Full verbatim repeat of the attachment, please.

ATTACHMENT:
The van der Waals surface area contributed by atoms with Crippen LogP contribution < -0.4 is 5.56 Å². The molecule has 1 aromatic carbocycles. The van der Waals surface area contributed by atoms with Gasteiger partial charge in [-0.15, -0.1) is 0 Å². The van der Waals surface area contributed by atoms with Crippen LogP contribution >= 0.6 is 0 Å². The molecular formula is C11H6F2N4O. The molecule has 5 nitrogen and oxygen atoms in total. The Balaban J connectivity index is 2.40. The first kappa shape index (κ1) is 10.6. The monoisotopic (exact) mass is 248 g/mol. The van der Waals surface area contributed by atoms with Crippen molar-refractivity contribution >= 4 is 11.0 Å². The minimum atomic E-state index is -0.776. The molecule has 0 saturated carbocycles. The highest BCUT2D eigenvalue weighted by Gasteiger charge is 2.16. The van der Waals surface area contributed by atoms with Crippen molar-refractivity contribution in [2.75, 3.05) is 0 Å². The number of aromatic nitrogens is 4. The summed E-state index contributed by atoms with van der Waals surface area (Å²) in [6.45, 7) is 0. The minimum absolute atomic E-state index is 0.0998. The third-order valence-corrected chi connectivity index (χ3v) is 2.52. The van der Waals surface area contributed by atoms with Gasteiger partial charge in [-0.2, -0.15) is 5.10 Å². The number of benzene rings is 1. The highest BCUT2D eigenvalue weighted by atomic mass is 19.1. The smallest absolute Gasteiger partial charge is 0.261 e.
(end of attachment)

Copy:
The van der Waals surface area contributed by atoms with Crippen LogP contribution < -0.4 is 5.56 Å². The molecule has 1 aromatic carbocycles. The van der Waals surface area contributed by atoms with Gasteiger partial charge in [-0.15, -0.1) is 0 Å². The van der Waals surface area contributed by atoms with Crippen LogP contribution >= 0.6 is 0 Å². The molecular formula is C11H6F2N4O. The molecule has 5 nitrogen and oxygen atoms in total. The Balaban J connectivity index is 2.40. The first kappa shape index (κ1) is 10.6. The monoisotopic (exact) mass is 248 g/mol. The van der Waals surface area contributed by atoms with Crippen molar-refractivity contribution >= 4 is 11.0 Å². The minimum atomic E-state index is -0.776. The molecule has 0 saturated carbocycles. The highest BCUT2D eigenvalue weighted by Gasteiger charge is 2.16. The van der Waals surface area contributed by atoms with Crippen molar-refractivity contribution in [2.75, 3.05) is 0 Å². The number of aromatic nitrogens is 4. The summed E-state index contributed by atoms with van der Waals surface area (Å²) in [6.45, 7) is 0. The minimum absolute atomic E-state index is 0.0998. The third-order valence-corrected chi connectivity index (χ3v) is 2.52. The van der Waals surface area contributed by atoms with Gasteiger partial charge in [-0.2, -0.15) is 5.10 Å². The number of benzene rings is 1. The highest BCUT2D eigenvalue weighted by atomic mass is 19.1. The smallest absolute Gasteiger partial charge is 0.261 e.